Essay Analysis Of ' Shakespeare 's ' Hamlet '

1165 Words Nov 6th, 2015 null Page
He advanced despite the warnings of his advisors. His greed for more land and power had completely overtaken him at that point, dominating his mind at every turn. Unbeknownst to him, his plan stretched the capacity of his army too far. He is captured by the Allied army and killed. This is the story of how the devised plan of a notorious Fascist leader, Benito Mussolini, caused his own assassination. However, Mussolini is not a lone wolf in terms of familiarity with the concept that one’s own plan can pave the path to one’s ruination. Parallels can be drawn to many individuals over the course of human history who have become the unwilling collateral damage of their own plans. A well-known example that demonstrates this concept is, of course, Shakespeare’s famous play, Hamlet. In Hamlet, three paragons of “the enginer hoist[ed] with his own petar” (III, iv, 206-207) include Laertes, Polonius, and Rosencrantz and Guildenstern.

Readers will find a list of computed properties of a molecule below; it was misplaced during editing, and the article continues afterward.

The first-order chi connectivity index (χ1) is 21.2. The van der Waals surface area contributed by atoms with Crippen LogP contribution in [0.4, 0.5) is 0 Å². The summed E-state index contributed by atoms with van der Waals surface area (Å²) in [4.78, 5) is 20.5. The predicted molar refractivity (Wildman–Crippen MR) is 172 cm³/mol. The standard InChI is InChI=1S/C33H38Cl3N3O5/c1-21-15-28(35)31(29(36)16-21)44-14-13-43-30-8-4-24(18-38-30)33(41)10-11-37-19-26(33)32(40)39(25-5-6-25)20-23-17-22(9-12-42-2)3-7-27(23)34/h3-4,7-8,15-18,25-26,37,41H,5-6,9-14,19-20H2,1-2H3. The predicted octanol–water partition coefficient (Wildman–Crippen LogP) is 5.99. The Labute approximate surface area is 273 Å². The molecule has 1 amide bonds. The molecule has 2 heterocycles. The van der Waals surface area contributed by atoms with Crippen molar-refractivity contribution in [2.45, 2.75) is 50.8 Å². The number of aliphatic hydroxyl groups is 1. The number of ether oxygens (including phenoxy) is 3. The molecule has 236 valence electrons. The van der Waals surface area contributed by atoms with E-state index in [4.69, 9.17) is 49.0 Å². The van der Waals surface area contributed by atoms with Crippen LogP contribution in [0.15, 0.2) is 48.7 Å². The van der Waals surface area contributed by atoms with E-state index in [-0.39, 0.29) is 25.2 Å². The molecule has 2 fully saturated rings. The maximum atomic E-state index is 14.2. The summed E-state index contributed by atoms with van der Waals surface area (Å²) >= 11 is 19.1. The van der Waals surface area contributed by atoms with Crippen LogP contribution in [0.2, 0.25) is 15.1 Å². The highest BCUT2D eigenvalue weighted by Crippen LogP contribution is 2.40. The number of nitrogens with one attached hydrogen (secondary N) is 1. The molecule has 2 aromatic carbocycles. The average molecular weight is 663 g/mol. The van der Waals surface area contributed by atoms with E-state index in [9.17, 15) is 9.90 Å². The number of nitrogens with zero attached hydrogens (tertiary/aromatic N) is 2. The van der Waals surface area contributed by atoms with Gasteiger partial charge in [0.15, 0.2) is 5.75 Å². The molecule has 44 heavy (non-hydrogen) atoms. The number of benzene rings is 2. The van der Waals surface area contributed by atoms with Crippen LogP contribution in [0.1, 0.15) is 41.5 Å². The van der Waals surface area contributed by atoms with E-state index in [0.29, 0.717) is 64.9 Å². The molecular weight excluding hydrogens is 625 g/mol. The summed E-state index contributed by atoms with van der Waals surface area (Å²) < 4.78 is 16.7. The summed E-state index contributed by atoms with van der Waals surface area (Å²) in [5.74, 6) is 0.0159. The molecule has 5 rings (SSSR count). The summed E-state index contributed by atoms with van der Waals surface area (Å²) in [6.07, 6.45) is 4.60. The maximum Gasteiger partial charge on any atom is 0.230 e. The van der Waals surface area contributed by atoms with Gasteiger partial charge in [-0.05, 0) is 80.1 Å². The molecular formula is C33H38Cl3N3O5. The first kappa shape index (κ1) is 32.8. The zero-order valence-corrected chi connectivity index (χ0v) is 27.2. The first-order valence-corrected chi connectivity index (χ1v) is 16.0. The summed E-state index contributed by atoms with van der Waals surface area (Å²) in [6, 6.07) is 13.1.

Laertes’ plan to kill his father’s murderer, Hamlet, inadverently leads to his demise and death. Laertes, being the foil to Hamlet, is a man of action. He is an individual who lives by the mantra, “do now and ask questions later”. The second that Laertes learns that Hamlet is responsible for the death of his father, Polonius, Laertes becomes determined and rushes back to Elsinore to avenge Polonius’ death and end Hamlet’s life. When he reaches the castle, he finds Ophelia in a state of distraught and insanity because of the death of her father. The…

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